This Christmas tradition is for the birds.

We’re talking about the Audubon Christmas Bird Count, where thousands of bird-watchers across the nation gather in teams during the holiday season and beat the bushes to count their feathered friends.

The annual counts, which take place from Dec. 14 through Jan. 5, are now in their 117th year.

The first count featured 27 birders, 25 counts and 90 species of birds found. By last year, 76,669 birders took part in 2,505 counts and found almost 59 million birds, including 2,607 species.

Counts in 2015 were conducted not only in the United States, but Canada, Latin America, the Caribbean, Bermuda and the Pacific Islands as well.

For many birders, the annual winter counts are as much of a Christmas tradition as decorated trees and wrapped packages.

The counts actually got started before the start of the 20th century, when hunters took part in a Christmas Side Hunt. They took sides, went into the field with their guns and shot at every feathered creature they could find. The team that brought in the biggest pile of birds won.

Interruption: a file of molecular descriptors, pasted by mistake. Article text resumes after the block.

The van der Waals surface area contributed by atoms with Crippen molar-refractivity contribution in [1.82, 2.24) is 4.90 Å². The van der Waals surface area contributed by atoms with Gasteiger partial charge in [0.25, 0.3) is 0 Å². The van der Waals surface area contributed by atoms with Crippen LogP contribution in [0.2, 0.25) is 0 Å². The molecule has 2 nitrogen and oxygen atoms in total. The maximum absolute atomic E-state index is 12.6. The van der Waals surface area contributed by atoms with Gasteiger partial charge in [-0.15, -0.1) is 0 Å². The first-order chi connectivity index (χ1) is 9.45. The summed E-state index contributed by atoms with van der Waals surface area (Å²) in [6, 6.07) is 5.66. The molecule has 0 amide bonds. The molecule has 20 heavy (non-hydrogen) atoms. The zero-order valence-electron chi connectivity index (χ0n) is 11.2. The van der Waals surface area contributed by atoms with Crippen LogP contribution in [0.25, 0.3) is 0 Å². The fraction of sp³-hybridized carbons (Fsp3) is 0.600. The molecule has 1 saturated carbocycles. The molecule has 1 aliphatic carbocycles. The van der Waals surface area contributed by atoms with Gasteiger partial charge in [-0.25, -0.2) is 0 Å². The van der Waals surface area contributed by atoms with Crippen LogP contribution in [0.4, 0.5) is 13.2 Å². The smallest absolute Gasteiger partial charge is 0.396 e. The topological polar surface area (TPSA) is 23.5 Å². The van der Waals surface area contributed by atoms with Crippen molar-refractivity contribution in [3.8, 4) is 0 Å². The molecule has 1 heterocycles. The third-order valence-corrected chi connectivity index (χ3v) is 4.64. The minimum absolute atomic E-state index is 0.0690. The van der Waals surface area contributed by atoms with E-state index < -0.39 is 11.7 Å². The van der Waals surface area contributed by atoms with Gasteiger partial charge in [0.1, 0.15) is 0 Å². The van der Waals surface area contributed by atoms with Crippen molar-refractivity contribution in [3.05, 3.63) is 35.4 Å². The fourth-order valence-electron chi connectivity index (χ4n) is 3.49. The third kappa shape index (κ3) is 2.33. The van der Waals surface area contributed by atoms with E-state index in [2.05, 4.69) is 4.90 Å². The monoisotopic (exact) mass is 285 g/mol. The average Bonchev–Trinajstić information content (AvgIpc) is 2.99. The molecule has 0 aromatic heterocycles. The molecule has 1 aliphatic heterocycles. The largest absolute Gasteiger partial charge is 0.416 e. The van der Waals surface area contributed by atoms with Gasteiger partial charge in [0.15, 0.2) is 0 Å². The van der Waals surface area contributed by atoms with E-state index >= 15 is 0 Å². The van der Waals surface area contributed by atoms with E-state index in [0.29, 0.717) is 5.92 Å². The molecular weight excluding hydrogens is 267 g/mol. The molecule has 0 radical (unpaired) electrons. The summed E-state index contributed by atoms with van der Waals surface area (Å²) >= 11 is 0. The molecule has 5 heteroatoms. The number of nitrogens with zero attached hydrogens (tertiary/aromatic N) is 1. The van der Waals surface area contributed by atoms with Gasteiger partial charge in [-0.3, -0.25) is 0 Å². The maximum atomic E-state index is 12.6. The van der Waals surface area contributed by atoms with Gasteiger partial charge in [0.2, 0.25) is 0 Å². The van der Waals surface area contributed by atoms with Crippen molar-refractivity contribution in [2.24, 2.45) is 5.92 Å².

But as scientists and biologists began to worry about declining bird populations, that tradition was changed. Noted ornithologist Frank M. Chapman proposed a new holiday pastime, in which birds were counted, not shot. And it quickly gained popularity.

Today, results from Christmas Bird Counts are used for scientific purposes, such as outlining species’ population trends, changes in distribution and abundance of certain birds.

Many of the counts will take place this weekend in Missouri and Kansas. To take part, go to the website for information on location and details about specific counts.